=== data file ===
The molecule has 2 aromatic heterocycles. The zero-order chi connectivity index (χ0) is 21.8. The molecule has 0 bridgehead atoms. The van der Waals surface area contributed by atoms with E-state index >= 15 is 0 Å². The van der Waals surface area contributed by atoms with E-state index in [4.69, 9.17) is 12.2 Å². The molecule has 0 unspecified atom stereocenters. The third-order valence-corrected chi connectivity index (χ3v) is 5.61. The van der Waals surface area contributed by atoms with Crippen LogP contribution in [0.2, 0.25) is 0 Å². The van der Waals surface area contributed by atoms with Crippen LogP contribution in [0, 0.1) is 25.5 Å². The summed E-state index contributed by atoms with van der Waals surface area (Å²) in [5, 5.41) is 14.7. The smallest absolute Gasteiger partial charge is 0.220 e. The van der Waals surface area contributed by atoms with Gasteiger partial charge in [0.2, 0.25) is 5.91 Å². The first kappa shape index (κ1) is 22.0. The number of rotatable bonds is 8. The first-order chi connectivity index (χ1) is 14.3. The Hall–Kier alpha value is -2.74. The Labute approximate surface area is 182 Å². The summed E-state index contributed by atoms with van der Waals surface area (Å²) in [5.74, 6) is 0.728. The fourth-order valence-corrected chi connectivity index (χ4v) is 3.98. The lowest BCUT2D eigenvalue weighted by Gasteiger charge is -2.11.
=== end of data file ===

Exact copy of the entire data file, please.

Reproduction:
The molecule has 2 aromatic heterocycles. The zero-order chi connectivity index (χ0) is 21.8. The molecule has 0 bridgehead atoms. The van der Waals surface area contributed by atoms with E-state index >= 15 is 0 Å². The van der Waals surface area contributed by atoms with E-state index in [4.69, 9.17) is 12.2 Å². The molecule has 0 unspecified atom stereocenters. The third-order valence-corrected chi connectivity index (χ3v) is 5.61. The van der Waals surface area contributed by atoms with Crippen LogP contribution in [0.2, 0.25) is 0 Å². The van der Waals surface area contributed by atoms with Crippen LogP contribution in [0, 0.1) is 25.5 Å². The summed E-state index contributed by atoms with van der Waals surface area (Å²) in [5, 5.41) is 14.7. The smallest absolute Gasteiger partial charge is 0.220 e. The van der Waals surface area contributed by atoms with Gasteiger partial charge in [0.2, 0.25) is 5.91 Å². The first kappa shape index (κ1) is 22.0. The number of rotatable bonds is 8. The first-order chi connectivity index (χ1) is 14.3. The Hall–Kier alpha value is -2.74. The Labute approximate surface area is 182 Å². The summed E-state index contributed by atoms with van der Waals surface area (Å²) in [5.74, 6) is 0.728. The fourth-order valence-corrected chi connectivity index (χ4v) is 3.98. The lowest BCUT2D eigenvalue weighted by Gasteiger charge is -2.11.